• Organizing an off-hour delivery (OHD) program for businesses located along congested roadways and/or businesses that receive multiple truck-loads of goods each business day;
      • Replacing trucks with cargo bikes that can boost local employment, and are a safer and greener alternative;
      • Enforcing existing laws and increasing fines for vehicular violations, such as idling trucks with traffic cameras;
      • Prioritizing funding to retrofit or replace diesel trucks and bus fleets with electric or cleaner engine trucks;
      • Targeting funding to turn over trucks in hotspots where trucking is most intense through stimulus investments in green infrastructure.
  •  Strategic Circulation & Access
    1. Close access to the Williamsburg Bridge on Roebling and South 4th St., and unite Continental Army Plaza and Laguardia Playground to create a continuous plaza space that is green, safe, and reroutes vehicles to reduce pollution.
    2. Implement congestion pricing passed in the state budget in 2019 that would also establish tolls on the Williamsburg Bridge and reduce the burden of traffic in Los Sures.
    3. In coordination with the Open Streets campaign, explore a permanent or long-term closure of certain streets to vehicular traffic.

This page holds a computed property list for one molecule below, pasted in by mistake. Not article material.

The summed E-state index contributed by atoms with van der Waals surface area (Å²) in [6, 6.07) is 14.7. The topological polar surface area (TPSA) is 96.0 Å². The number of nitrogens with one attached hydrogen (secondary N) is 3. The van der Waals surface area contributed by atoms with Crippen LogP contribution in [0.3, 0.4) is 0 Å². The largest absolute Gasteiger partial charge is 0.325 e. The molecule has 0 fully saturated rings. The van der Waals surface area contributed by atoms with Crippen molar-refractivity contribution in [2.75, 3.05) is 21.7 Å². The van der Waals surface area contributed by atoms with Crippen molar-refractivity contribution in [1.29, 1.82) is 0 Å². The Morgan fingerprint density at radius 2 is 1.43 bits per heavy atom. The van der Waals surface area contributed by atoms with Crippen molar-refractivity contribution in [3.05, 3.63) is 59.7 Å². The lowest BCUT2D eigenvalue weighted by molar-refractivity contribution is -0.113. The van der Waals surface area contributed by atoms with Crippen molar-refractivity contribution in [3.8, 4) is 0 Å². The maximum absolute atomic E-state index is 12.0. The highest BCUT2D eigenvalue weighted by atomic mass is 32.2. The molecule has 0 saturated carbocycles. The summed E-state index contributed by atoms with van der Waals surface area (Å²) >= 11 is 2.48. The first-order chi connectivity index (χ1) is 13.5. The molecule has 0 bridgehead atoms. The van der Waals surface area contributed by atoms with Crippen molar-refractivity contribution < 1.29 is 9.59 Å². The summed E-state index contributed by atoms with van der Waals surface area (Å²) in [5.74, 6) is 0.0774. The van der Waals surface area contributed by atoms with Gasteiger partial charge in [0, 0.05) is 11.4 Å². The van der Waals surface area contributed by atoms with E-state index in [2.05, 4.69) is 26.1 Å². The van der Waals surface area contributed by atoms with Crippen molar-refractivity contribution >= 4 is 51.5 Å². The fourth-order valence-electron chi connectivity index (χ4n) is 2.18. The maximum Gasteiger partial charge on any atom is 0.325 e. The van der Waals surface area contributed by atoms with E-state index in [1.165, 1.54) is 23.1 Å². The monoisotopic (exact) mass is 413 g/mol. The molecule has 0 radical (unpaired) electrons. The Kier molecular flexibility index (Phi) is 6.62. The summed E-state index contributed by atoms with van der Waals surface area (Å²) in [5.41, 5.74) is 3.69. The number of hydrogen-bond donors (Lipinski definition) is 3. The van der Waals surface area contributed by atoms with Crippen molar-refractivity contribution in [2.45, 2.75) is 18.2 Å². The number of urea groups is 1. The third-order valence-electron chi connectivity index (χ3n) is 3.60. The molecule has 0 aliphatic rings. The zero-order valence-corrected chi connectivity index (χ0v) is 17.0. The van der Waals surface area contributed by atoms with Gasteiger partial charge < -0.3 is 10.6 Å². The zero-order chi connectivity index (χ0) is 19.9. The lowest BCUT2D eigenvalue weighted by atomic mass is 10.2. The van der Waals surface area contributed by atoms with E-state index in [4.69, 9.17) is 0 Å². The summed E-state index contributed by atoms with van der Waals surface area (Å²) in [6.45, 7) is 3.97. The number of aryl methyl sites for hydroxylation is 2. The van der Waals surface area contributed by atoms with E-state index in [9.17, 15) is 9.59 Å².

• Community-led Development Of Brooklyn Queens Expressway (BQE)
    1. Incorporate policy and community-led mitigation design strategies like green decking as part of the ongoing environmental review process being executed by the Department of Transportation to assess proposals to fix the BQE.
    2. Currently, a plan is receiving traction to make an $11 billion tunnel to keep cars off a stretch of the Expressway in South Brooklyn. Parts of this budget must be dedicated to addressing the role of the BQE in creating inequities during public health emergencies, and no proposal should be finalized without deep community engagement and a holistic and inclusive assessment of needs across the entire corridor of the BQE.
    3. Target investment in air filtration systems for schools, daycares, senior centers and apartments closest to BQE and traffic routes with high concentrations of diesel pollution, and with high rates of asthmatic or health compromised populations.


  1. Strengthen the public healthcare system by ensuring that public hospitals are as well equipped to respond to a health emergency as private hospitals, and are permanently retrofitted with testing centers and high-end technologies.
  2. Pilot inclusive Holistic Wellness Centers that empower people, including members of our undocumented community, to nurture good health and mitigate chronic health conditions through access to nutrition, exercise, traditional cultural wellness practices and mental health support. Facilitators should be community members in order to reinvest in our community and provide culturally competent care. These centers can be housed in existing community institutions like Moore Street Market in order to expand access to healthcare.